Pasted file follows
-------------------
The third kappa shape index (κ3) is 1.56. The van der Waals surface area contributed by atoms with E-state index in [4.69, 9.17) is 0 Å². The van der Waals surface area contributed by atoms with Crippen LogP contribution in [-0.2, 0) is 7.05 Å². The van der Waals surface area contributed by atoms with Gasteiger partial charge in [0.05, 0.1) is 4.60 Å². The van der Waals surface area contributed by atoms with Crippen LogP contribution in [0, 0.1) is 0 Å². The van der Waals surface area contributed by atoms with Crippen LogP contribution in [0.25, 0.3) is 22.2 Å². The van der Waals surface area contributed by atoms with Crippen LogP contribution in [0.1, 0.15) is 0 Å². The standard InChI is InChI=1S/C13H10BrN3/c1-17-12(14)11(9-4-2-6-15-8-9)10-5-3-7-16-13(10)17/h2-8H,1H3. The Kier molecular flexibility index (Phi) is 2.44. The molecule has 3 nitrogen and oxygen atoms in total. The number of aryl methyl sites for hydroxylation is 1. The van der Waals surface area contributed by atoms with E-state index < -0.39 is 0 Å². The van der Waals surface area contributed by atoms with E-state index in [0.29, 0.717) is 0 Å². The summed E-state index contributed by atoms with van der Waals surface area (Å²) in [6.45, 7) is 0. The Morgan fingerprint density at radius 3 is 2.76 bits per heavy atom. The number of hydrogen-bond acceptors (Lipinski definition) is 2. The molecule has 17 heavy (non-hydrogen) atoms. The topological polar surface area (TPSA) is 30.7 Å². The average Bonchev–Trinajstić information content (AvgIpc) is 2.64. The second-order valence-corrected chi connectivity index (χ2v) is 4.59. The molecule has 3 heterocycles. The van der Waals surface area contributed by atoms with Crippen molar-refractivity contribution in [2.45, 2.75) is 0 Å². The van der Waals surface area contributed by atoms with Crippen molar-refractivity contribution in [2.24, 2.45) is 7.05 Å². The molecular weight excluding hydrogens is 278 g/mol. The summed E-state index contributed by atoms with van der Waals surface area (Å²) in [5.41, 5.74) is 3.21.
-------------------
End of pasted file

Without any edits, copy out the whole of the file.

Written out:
The third kappa shape index (κ3) is 1.56. The van der Waals surface area contributed by atoms with E-state index in [4.69, 9.17) is 0 Å². The van der Waals surface area contributed by atoms with Crippen LogP contribution in [-0.2, 0) is 7.05 Å². The van der Waals surface area contributed by atoms with Gasteiger partial charge in [0.05, 0.1) is 4.60 Å². The van der Waals surface area contributed by atoms with Crippen LogP contribution in [0, 0.1) is 0 Å². The van der Waals surface area contributed by atoms with Crippen LogP contribution in [0.25, 0.3) is 22.2 Å². The van der Waals surface area contributed by atoms with Crippen LogP contribution in [0.1, 0.15) is 0 Å². The standard InChI is InChI=1S/C13H10BrN3/c1-17-12(14)11(9-4-2-6-15-8-9)10-5-3-7-16-13(10)17/h2-8H,1H3. The Kier molecular flexibility index (Phi) is 2.44. The molecule has 3 nitrogen and oxygen atoms in total. The number of aryl methyl sites for hydroxylation is 1. The van der Waals surface area contributed by atoms with E-state index < -0.39 is 0 Å². The van der Waals surface area contributed by atoms with E-state index in [0.29, 0.717) is 0 Å². The summed E-state index contributed by atoms with van der Waals surface area (Å²) in [6.45, 7) is 0. The Morgan fingerprint density at radius 3 is 2.76 bits per heavy atom. The number of hydrogen-bond acceptors (Lipinski definition) is 2. The molecule has 17 heavy (non-hydrogen) atoms. The topological polar surface area (TPSA) is 30.7 Å². The average Bonchev–Trinajstić information content (AvgIpc) is 2.64. The second-order valence-corrected chi connectivity index (χ2v) is 4.59. The molecule has 3 heterocycles. The van der Waals surface area contributed by atoms with Crippen molar-refractivity contribution in [2.45, 2.75) is 0 Å². The van der Waals surface area contributed by atoms with Crippen molar-refractivity contribution in [2.24, 2.45) is 7.05 Å². The molecular weight excluding hydrogens is 278 g/mol. The summed E-state index contributed by atoms with van der Waals surface area (Å²) in [5.41, 5.74) is 3.21.